"It takes courage to stand up and be who you really are.
It also takes courage to fall apart
when you can no longer stand."
The last Uninhibited Retreat was a time filled with some of the most beautiful experiences of my life. It was a sweet homecoming to be in the company of familiar companions who had been a part of the very first Uninhibited that took place in February 2014. The dive we took together was deeper than the previous one and because we already knew each other, the level of comfort and intimacy with one another and within the group was immediately palpable and carried us to new places of being and knowing.
I could tell you about how we danced. I could tell you about the delicious meals we ate. I could tell you about how we laughed and cried. I could try and describe what this retreat is really all about in the hopes that you'll want to attend the next one coming up in March, but instead, I'm going to tell you the story that has broken my heart wide open a thousand times since October 21.
It was the morning of the second day of our retreat. It was early. No one else in the house was awake except me and Buddy. Neither of us had slept much the previous night. Feeling both exhilarated and exhausted by the first day's dances and activities, I had gone to bed knowing something was off. Something I'd seen earlier that evening on the beach had given me a glimpse of what was coming. I just didn't know it was coming later that night and the following day.
That something on the beach had been a black lab. With the sun beginning to set and the last song of our dance playing in my ears, I sat down and watched this beautiful creature playing in the waves. In my opinion, he was happy. He was full of life. He made me think of what my Buddy used to be like. And then suddenly I felt something move through me that I can only describe as "knowing the what without knowing the when." I knew Buddy's life would soon be coming to an end.
He hadn't been eating or drinking much for a couple of days. He didn't appear to be in pain, but he also didn't appear to be happy. He didn't seem himself. For over two years, my beloved cat had courageously endured thrice weekly visits to the vet to treat kidney disease. His weight would fluctuate from time to time, but during the last week, it had ventured into scary territory. At various times throughout his illness, I had asked him to "give me a sign or two" when he was ready. Throughout that first night of the retreat, he gave me several.
Looking back almost four months ago, I can now see clearly how he somehow chose when it was not only the best time for him to go, but it was the best time for me to let him go. Sometimes I think Buddy knew me better than I knew myself.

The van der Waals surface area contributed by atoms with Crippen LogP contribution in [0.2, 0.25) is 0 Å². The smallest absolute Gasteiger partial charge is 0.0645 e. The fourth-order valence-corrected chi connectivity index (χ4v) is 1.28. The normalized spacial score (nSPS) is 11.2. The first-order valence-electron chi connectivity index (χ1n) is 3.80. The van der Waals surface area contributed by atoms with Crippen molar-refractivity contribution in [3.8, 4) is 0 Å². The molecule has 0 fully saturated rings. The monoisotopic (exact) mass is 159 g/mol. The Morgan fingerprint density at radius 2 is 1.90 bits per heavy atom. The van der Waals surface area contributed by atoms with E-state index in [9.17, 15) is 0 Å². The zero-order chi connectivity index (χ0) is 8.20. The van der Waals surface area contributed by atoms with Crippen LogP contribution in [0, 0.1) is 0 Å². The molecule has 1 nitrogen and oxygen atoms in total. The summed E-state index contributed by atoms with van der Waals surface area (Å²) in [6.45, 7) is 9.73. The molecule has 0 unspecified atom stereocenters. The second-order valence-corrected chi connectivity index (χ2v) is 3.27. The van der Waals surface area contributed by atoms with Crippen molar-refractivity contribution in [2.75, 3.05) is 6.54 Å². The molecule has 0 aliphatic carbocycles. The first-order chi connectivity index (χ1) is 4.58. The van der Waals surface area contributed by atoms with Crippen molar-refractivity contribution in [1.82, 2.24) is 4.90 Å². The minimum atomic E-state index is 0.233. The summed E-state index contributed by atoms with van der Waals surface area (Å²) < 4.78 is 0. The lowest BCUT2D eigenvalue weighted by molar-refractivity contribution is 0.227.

And so when I got up that morning, I fell apart and continued to fall throughout the day. After making an early morning visit to the vet and hearing the doctor speak from a medical perspective and from his heart, I made the choice to lay him to rest. The vet couldn't do the procedure until later that afternoon so Buddy and I returned home to spend our last few hours together. It was the longest and shortest six hours I'd spent since my uncle had died nineteen years earlier.
During this in-between time, it seemed like Buddy didn't really want to be around me. He would venture back to his food and water dishes and just stare. He would curl up underneath the furniture. While he would let me pet him, it felt like he was tolerating my touch rather than enjoying it. He wasn't purring and he didn't meow at all during those six hours. Despite him probably feeling horrid because he hadn't eaten in awhile, I'd have to say he appeared pretty content to just rest. Looking back again, his lack of usual affection somehow helped me to carry through with the decision.
So while Buddy rested, the retreat was put on pause. And I...I mean we, all five of us who were in this retreat together, paused. To let go of what the day's plans were was hard. To prepare for what was coming later in the afternoon was harder. It's hard now to write the words to describe what happened during those few hours at home, the last drive to the vet, the few precious minutes of holding Buddy as he "fell asleep."
In the company of my friends, Rose, Amy, Joe and Jenni, I completely fell apart without knowing how I might be "put together" again. Through the tender care and trust of these four people, I was able to grieve the impending death of my sweet boy and receive what I needed so I could be strong and present for Buddy when the time came to let him go.
It takes courage to fall apart. It is also brave (and very uninhibited) to allow others to help you find the courage to stand again when you feel you cannot.
And so this is what the five of us did for each other over and over again throughout the retreat. This is one of the reasons why I created Uninhibited. This is what I believe is a large part of what we're all here to do in this short span of time we call our lives.
I am still grieving the loss of Buddy. I am still and always will be grateful to my friends who went through this particular experience with me and who were in this very special Uninhibited Reunion Retreat.
There are two more weeks left to decide if you'd like to join us for the next retreat happening March 16-20.
I'd love for you to come to Maui and be courageous with a small group of women who will dance and dine, laugh and cry, and no doubt, fall apart and stand again many times together and for each other.